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Thursday, May 23
The Indiana Daily Student


OPINION: This week’s hot takes


Leila Faraday: I find no electronics policies in lectures to be extremely frustrating. Everyone has their own system of taking and organizing notes, and we, as adults and paying students, should be able to exercise personal discretion when it comes to these systems. If a student wants to scroll through Instagram throughout lecture, that is their free will, and they are the ones who will deal with the natural consequences. 

Jack Davis: Grape flavoring is the most underrated flavoring of all. People think it tastes unnatural, but what flavoring tastes like the actual thing? I mean, blue raspberry, one of the most popular isn’t even a real thing! I believe it’s time for grape to get the respect it deserves! 

Erin Stafford: The cold weather we’ve experienced lately hasn’t been that bad. Sure, it’s reached zero degrees outside, but I don’t see any reason to move class online or keep myself from venturing outside to enjoy the fresh air. Cold is cold, and I don’t feel much of a difference between zero degrees and 20 degrees, anyways. Just bundle up and throw a hat on your head. People have trekked through much worse.  

Faith Badgley: Pinterest needs more recognition. It’s more about creativity rather than popularity and is honestly the only social media platform that doesn’t make me feel insecure after using it. Due to the user-curated experience, it allows me to feel the best about what I’m viewing.  

Joey Sills: If you're looking to find out whether a book is good or not, Goodreads is the absolute worst source of information you could subject yourself to, and I say that as an avid user of the site. There is just no reason why “Verity” by Colleen Hoover should be sitting at an average 4.33 rating, as well as being a nominee for best romance novel of 2018, while “Normal People,” which came out the same year, sits at a 3.81. Yes, I understand people have different tastes, but it isn’t too crazy to say that some books are just objectively better than others. 

Danny William: Every day last week, someone has asked me “Have you seen ‘Saltburn’ yet?” No. I haven’t. At this point, the pressure is getting way too high, and I’m afraid that I will never watch it. Sorry! 

Maria Amanda Irias: Why is mandatory attendance a thing? Especially for classes in which the lectures are posted on canvas. We are all paying to be here, so why am I forced to go somewhere when it isn’t absolutely necessary for me to go? I can catch up in my own time, at home by watching the lectures online. It should be up to me if I want to be responsible and go or stay home because I’m tired. Forcing people to be there won’t make them pay attention. It will actually do the opposite.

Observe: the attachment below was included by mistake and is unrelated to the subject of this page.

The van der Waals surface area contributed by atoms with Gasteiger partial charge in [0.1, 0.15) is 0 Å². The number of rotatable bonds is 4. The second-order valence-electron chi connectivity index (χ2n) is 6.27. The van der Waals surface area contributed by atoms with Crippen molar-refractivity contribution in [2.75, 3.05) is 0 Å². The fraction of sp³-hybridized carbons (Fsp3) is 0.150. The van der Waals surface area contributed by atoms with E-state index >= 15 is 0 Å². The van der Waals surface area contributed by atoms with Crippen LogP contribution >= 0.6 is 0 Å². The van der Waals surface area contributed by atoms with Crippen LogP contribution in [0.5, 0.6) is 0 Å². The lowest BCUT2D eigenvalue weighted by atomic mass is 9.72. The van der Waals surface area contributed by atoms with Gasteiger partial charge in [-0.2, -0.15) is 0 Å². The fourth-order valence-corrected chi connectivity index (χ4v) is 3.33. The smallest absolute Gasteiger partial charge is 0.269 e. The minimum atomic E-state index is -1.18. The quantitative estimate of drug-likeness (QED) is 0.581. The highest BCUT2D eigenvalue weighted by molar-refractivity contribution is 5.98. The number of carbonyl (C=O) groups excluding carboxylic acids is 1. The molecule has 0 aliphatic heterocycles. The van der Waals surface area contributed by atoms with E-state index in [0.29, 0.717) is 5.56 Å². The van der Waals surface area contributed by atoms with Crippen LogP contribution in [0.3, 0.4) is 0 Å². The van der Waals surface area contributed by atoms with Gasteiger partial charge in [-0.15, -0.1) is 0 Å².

Ainsley Foster: Banning artifical intelligence in the classroom is a battle that teachers will lose. As a future educator, I have noticed that many of my professors have varied approaches to this new technology, from integrating disclosure policies to just banning it altogether. In deliberating on this issue for my own classroom someday, I am reminded that this reaction to new and unknown tech is not new. People felt the same way about integrating Chrome books, Google, and television. As teachers, we have a responsibility to equip our students for the world they will someday be leading. This includes artificial intelligence! Instead of banning this technology, teachers should focus on how to teach students to use it in a safe and productive way.  

Isabella Vesperini: I think it’s perfectly acceptable to keep up your Christmas tree through the end of January. I don’t care that Christmas is long gone. The tree is nice to look at and brings light to a room, not to mention the time it took to put up and decorate in the first place. It's also good company in the long, cold month of January. The Christmas holiday only takes up a month of the year; summer takes up at least three months. Those who say Christmas uses up too much time and is overhyped are wrong; if anything, summer uses up too much time and is overhyped. It’s OK to keep your Christmas tree up a bit longer if it makes you happy! 

Ellie Willhite: Twenty minutes is not that long of a walk. Of course, everyone has their own capabilities, but if you’re letting a mere 20 minutes of aerobic exercise keep you from say, hitting up a burger shop or hanging out with friends... I don’t understand you! 

Samantha Camire: The New Year’s Eve ball drop in New York City’s Times Square might be the most anti-climactic thing I’ve ever seen. The ball doesn’t drop, it just slowly lowers to the ground! I do not understand the people who line up at 5 a.m. and wear adult diapers in line just to be able to watch the ball drop live. 

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